Canada’s Immigration and Refugee Protection Act (IRPA), s.36 states that foreign citizens can be criminally inadmissible to the country upon “having been convicted outside Canada of an offense that, if committed in Canada, would constitute an indictable offense under an Act of Parliament”. In Canada, DUI’s are considered indicatable offences under the criminal code.

Additionally, s.36(3)(a) specifies “an offense that may be prosecuted either summarily or by way of indictment is deemed to be an indictable offence”. in other words, hybrid offences are to be treated as indictable offences even if prosecuted summarily.

Therefore, for those charged in the United States (US), it does not matter if the charge is a misdemeanor, you will not be allowed entry into Canada. A single impaired driving incident in the US can bar a person from visiting Canada forever regardless of how inconsequential it was in the state it happened. Furthermore, if a charge is reduced to wet reckless driving it is still considered to equate to a full DUI in Canada since impairment was involved.

Even pleading a DUI down to a more minor charge such as dangerous or reckless driving (with no mention of alcohol in the statute) an American may still not be eligible to cross at the border without risk of denial because Canadian equivalency of a dry reckless driving conviction can be dangerous operation which is a serious crime punishable by as long as 10 years in prison.

Criminally inadmissible to Canada – affect ability to enter as a visitor

When determining eligibility to travel to Canada with a DUI arrest, it is not the seriousness of the charge that matters. It is what the possible crime equates to under Canadian law. Officer’s have the ability to equate minor offences of different country’s to indictable offences if the charge in Canada would be indictable. Since 2018, Canada can deem DUI’s as an indictable offence. Consequently, it does not matter where you are charged DUI or equivalent. If you try to enter Canada with one you may be inadmissible.

What does Canada consider a DUI?

The following are all examples of charges that can result from drinking and driving. Any of these charges are considered a DUI in Canada

  • Driving Under the Influence (DUI),
  • Driving While Intoxicated (DWI),
  • Operating While Intoxicated (OWI),
  • Driving While Impaired (DWI),
  • Driving While Ability Impaired (DWAI),
  • Operating a Motor Vehicle While Intoxicated (OMVI),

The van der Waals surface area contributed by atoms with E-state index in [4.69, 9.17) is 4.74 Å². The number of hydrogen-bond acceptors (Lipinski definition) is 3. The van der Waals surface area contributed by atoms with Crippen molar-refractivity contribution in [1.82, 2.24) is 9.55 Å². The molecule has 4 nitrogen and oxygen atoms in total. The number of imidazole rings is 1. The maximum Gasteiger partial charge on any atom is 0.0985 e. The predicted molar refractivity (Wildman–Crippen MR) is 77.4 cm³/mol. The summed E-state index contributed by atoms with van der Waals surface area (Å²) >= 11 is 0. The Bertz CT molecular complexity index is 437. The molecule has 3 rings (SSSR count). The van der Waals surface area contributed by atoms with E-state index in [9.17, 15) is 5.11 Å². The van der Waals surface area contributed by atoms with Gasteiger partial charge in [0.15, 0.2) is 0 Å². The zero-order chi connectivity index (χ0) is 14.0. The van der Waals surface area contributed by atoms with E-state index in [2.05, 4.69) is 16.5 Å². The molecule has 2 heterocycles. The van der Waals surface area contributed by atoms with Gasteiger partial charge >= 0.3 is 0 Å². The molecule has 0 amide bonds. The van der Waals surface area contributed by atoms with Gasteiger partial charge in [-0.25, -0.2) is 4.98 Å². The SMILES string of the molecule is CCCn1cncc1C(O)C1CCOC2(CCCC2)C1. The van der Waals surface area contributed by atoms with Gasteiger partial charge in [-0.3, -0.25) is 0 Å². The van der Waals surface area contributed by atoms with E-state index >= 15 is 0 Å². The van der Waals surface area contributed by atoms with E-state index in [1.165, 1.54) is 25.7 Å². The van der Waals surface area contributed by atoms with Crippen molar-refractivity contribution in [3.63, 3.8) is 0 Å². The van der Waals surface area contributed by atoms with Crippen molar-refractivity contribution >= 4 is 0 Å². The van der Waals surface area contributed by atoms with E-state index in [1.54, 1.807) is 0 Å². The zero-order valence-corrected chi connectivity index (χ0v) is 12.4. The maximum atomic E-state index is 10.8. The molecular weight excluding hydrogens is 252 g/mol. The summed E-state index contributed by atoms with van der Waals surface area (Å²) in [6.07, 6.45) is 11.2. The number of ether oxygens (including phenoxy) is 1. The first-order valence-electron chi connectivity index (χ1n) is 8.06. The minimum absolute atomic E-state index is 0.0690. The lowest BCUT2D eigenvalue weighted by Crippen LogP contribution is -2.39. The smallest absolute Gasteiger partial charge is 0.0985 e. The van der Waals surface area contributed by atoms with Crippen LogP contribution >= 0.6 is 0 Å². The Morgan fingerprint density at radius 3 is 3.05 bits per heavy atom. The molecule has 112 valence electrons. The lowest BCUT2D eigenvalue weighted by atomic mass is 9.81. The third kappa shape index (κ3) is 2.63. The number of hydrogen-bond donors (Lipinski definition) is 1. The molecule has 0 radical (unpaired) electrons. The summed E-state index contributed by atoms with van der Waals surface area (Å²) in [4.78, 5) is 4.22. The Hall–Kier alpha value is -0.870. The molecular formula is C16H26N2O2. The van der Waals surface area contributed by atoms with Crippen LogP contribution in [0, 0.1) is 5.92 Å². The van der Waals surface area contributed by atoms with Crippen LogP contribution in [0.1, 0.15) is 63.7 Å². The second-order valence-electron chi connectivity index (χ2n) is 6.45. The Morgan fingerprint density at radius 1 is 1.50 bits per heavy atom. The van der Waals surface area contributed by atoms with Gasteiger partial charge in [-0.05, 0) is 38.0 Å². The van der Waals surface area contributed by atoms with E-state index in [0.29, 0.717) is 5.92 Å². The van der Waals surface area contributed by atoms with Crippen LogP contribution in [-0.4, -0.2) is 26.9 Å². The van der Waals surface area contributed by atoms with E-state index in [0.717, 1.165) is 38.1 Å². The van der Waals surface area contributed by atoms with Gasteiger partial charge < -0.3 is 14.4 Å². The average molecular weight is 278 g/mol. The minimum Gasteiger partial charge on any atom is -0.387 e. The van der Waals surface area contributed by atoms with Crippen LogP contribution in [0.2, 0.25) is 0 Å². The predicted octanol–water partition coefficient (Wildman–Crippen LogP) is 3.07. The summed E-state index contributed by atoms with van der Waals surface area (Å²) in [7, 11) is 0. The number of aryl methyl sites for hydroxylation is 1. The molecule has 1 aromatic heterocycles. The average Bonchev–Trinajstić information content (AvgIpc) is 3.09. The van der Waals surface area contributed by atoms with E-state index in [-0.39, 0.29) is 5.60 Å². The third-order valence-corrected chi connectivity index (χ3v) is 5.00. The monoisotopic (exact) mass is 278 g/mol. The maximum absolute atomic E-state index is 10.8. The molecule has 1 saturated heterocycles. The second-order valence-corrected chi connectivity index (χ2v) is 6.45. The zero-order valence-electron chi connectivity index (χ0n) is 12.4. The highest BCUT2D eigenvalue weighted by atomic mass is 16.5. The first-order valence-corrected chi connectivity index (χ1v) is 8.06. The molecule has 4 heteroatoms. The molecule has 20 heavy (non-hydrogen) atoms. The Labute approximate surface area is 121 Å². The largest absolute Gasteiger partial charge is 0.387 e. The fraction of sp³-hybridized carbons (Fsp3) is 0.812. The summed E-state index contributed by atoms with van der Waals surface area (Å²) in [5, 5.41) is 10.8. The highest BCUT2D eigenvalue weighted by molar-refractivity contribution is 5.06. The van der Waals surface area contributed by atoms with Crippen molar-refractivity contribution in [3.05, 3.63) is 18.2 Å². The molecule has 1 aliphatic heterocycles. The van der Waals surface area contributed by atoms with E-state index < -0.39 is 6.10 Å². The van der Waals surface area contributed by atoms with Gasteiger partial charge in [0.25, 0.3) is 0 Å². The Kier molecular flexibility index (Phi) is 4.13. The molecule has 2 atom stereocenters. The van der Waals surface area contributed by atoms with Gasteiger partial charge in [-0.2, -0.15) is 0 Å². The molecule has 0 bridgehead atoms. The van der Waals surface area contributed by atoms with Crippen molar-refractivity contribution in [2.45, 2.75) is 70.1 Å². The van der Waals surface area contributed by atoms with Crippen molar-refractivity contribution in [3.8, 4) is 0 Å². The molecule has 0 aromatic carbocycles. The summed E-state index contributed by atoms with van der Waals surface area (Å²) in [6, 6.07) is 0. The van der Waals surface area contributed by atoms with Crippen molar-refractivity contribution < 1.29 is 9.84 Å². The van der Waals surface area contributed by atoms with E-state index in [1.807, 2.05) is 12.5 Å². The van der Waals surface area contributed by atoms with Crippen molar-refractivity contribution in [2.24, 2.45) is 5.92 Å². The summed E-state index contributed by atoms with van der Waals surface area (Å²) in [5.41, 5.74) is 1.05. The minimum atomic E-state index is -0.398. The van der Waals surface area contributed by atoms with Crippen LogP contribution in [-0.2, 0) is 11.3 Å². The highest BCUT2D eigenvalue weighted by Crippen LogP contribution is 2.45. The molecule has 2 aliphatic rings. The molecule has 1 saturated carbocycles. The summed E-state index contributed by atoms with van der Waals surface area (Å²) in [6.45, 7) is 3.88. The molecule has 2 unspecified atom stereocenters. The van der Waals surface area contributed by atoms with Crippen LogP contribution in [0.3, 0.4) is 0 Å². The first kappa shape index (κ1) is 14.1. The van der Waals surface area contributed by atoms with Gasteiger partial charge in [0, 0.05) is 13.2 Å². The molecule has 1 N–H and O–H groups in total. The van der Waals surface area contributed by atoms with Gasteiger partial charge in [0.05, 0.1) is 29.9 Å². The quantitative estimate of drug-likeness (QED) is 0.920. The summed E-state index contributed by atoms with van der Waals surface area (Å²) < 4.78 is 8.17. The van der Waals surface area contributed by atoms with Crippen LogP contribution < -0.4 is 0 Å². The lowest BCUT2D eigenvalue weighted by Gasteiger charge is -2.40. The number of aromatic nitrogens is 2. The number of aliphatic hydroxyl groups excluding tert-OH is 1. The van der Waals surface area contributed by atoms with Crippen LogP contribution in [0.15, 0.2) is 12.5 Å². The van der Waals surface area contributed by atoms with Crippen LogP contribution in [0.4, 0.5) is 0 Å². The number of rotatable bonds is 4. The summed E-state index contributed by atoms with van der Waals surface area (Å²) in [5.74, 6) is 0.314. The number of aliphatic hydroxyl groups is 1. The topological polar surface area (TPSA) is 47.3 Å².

• Wet Reckless,

Any indictment relating to the operation of a motor vehicle while under the influence of alcohol can render someone criminally inadmissible. Even misdemeanor level drunk driving offences can be considered criminally inadmissible. There is no presumption of innocence at the Canadian border, so even a DUI charge pending trial can result in a denial.

Other Indictable driving offences Canada under the Criminal Code:
  • Dangerous Operation s.320.13(1).
  • Operation causing bodily Harm or causing death s.320.13(2/3).
  • Operation while impaired 320.14(1).

Nonetheless, even with a DUI on your record it is still possible to enter Canada. The following are two pathways foreign nationals can take to try and enter Canada legally:

How to enter Canada as a Temporary Resident

Apply for a Temporary resident permit (TRP). This can allow a person to enter for a specific period of time provided they have a valid reason to visit. TRP’s can be refused – officers have a wide breadth of discretion. TRP’s Look at many factors. Humanitarian (children, establishment in Canada, etc.), discrimination, or risk of life in home country. Factors are balanced against risk posed to Canada. For example, a DUI is a very serious crime and poses a great risk to public safety.

How to enter Canada as a Permanent Resident

For criminal rehabilitation, 5 years need to pass. This does not need to be renewed and can provide access to Canada for life.

For deemed rehabilitation, 10 years must have elapsed since the completion of all sentences, fines and probationary periods. American Citizen’s may be deemed rehabilitated if they only have a single conviction that is not considered serious criminality. For instance: a DUI is a serious crime in Canada. Therefore, deemed rehabilitation is no longer possible.

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